When cats get older they start having some limitation in doing things that are considered normal for a younger cat, and one of them is using the litter box. If your elderly cat is having too many mishaps or not using the litter box at all you must learn the causes of this behavior to take the right steps in helping your feline friend to be able to use the litter box properly.
Causes of litter box issues with elderly cats
When cats get older, they experience physical and mental changes that will impact the use of the litter box:
One common health issue as the cat ages is osteoarthritis, commonly called arthritis. Statistics show that 61% of radio graphed cats over 6 years old have signs of arthritis in one or more joints. So if your cat is over 6 years of age and you see changes in its behavior such as not jumping to its favorite place anymore, unusual litter box accidents, difficulty grooming, and being less active and playful, you need to take your cat to the Vet to check your cat joints condition. As the cat hurts to walk or move, it will have a hard time to jump to the litter box. Cats associate pain with the place where they suffer the pain so your feline friend will associate pain with the litter box and will stop using it.
Diabetes and Hyperthyroidism
Other health conditions in elderly cats are diabetes and hyperthyroidism. These conditions cause changes in the cat elimination habits creating constipation or excessive urine and also lack of capacity to retain the urine for long. All these conditions change the cat litter box usage. Constipation is painful for cats when trying to pass and that’s why they stop using the litter box. Diabetes causes cats to be more prone to develop infections such as urinary tract infection. This causes cats to suffer pain when urinating which will make them stop using the litter box. Also, diabetic elderly cats need to urinate more frequently and due to their painful joints they don’t make it to the litter box.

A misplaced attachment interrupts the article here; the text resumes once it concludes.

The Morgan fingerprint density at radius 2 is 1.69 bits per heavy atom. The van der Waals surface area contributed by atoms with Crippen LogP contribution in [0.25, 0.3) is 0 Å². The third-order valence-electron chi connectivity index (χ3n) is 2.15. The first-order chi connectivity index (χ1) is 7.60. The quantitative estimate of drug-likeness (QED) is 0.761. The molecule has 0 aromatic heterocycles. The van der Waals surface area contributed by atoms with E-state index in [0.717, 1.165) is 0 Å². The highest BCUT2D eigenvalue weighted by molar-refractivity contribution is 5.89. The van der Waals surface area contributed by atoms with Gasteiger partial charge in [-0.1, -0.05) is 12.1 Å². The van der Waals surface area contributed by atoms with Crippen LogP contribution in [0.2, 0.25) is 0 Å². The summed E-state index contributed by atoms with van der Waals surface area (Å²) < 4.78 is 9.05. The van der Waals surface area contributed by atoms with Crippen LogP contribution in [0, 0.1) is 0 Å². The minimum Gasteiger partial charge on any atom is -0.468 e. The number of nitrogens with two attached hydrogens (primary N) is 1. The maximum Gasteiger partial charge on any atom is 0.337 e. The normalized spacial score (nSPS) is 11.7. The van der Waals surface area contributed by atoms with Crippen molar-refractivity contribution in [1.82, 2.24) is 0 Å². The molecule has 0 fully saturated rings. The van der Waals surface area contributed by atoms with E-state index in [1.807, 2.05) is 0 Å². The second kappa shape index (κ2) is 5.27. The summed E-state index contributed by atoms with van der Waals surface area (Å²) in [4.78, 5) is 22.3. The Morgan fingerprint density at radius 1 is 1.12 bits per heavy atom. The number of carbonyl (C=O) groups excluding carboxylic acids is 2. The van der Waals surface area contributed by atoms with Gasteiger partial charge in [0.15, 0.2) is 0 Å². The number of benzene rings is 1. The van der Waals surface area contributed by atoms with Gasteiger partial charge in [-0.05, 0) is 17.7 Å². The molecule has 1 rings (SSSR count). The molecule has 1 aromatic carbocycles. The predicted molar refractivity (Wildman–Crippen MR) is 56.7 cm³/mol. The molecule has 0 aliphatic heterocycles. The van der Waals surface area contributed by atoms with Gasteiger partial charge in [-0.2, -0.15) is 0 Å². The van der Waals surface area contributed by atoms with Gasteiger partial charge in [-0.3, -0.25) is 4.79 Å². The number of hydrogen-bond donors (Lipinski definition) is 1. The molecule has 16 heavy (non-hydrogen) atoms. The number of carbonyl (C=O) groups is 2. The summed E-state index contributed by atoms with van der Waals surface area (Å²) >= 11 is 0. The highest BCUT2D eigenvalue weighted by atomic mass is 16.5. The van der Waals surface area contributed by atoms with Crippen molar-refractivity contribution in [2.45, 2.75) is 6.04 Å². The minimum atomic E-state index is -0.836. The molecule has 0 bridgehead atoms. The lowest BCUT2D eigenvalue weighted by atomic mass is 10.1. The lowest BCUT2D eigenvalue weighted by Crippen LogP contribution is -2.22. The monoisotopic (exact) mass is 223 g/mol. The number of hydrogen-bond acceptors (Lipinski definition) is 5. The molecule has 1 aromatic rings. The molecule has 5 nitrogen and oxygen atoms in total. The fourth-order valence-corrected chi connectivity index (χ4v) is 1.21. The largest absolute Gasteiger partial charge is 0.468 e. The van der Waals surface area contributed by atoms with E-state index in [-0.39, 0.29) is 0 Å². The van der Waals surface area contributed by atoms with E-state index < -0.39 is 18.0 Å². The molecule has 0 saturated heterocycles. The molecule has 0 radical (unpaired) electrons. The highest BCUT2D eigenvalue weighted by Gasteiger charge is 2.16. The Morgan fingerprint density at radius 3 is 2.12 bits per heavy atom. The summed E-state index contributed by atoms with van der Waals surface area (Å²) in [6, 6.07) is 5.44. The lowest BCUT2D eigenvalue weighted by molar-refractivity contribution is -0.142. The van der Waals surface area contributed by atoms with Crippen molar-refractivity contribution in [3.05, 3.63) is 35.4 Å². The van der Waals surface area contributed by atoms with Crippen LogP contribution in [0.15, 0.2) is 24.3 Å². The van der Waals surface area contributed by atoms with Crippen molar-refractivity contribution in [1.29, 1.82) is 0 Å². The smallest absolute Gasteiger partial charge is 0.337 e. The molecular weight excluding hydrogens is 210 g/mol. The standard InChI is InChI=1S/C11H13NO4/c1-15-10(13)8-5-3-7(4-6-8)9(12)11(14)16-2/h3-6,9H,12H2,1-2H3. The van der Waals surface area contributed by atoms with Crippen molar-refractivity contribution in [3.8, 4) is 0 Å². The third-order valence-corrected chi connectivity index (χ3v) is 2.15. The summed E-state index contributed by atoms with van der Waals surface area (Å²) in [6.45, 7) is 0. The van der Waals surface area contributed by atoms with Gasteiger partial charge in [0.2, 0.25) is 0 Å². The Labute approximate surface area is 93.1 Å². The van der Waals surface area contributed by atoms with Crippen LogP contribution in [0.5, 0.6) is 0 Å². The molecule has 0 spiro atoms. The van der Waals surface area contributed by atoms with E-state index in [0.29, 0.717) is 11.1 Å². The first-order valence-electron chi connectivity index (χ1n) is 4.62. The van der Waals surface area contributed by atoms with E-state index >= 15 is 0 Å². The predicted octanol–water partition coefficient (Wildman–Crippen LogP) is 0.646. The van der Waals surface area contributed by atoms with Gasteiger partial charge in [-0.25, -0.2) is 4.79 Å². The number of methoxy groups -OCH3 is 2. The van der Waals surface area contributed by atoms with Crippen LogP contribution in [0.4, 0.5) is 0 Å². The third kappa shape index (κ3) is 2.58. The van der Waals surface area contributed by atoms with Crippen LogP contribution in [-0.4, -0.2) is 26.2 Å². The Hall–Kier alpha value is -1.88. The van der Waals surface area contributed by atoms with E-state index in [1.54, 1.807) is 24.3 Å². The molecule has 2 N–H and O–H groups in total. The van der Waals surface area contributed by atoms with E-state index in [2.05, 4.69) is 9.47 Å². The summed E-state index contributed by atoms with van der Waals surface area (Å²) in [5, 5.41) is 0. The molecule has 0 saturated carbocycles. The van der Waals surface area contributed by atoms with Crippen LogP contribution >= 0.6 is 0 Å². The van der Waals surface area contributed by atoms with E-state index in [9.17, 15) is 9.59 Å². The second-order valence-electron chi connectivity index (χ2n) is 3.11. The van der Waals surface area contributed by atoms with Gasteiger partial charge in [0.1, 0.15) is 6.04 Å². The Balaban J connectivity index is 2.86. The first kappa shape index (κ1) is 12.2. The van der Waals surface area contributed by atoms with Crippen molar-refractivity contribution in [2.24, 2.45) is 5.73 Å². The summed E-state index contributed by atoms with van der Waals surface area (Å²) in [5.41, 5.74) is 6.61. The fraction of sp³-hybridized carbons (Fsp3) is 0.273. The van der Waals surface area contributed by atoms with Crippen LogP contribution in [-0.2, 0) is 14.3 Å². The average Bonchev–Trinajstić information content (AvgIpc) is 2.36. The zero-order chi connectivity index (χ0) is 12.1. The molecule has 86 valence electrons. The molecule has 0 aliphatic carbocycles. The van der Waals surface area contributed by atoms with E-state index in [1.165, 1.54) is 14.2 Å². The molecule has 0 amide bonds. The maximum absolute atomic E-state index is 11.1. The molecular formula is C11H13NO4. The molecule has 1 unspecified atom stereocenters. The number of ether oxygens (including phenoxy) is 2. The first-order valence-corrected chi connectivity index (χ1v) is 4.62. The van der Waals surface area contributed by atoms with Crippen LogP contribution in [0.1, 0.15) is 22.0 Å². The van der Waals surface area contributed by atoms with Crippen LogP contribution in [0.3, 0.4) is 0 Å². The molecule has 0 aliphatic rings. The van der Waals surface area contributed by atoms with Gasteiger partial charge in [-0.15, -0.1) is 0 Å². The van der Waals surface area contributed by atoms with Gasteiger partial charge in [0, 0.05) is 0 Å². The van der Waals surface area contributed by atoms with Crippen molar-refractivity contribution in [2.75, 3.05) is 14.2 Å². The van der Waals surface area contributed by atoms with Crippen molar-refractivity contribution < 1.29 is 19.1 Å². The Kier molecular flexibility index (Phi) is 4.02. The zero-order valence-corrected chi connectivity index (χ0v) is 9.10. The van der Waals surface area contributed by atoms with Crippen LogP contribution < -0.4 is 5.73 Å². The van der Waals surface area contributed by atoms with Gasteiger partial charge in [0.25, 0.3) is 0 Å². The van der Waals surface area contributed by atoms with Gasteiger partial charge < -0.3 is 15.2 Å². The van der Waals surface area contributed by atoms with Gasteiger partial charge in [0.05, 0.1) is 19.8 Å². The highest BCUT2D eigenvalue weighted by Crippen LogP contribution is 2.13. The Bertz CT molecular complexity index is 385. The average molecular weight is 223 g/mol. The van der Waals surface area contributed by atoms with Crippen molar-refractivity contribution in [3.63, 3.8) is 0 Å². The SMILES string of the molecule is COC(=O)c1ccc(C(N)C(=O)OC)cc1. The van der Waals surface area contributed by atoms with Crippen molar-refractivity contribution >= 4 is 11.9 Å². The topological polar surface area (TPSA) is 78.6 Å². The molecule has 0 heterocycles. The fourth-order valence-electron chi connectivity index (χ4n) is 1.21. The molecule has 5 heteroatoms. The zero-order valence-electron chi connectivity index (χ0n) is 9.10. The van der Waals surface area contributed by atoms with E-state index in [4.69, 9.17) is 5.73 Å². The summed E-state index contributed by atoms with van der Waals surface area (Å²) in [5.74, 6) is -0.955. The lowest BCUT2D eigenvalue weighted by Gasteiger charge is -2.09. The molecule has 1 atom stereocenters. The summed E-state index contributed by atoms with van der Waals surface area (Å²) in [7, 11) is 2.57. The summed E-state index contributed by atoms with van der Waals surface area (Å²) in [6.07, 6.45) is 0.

The older the cat, the less capacity to orientate. As they age, cats suffer cognitive dysfunction that causes a decline in higher brain functions, including memory and learning. This causes a huge impact in the cat’s capacity to remember the location of the litter box and how to get there.
Finally elderly cats, as humans, get more picky as they age and appreciate a clean litter box at all times. If a senior cat sees and smells waste sitting in the litter box, it will do its business somewhere else. In this case, having an electric litter box could be a great help, it automatically self cleans each time the cat uses it so no waste is sitting in it for long. Most of them come with a ramp to facilitate cats to enter the box.
Litter box solutions for aging cats
The litter box needs to have an easy entry so your cat doesn’t need to strain its muscles and joints too much to get in. How low the entry needs to be will depend on your cat mobility. If your cat suffers from bad arthritis the entry needs to be very short. Also, the litter box needs to be large with plenty of space for the cat to move around inside. Unfortunately, there are almost no good options of litter boxes for elderly cats so you need to consider alternatives that help you with this. The following are some alternatives:
Argee Table-Top Gardener Portable Potting Tray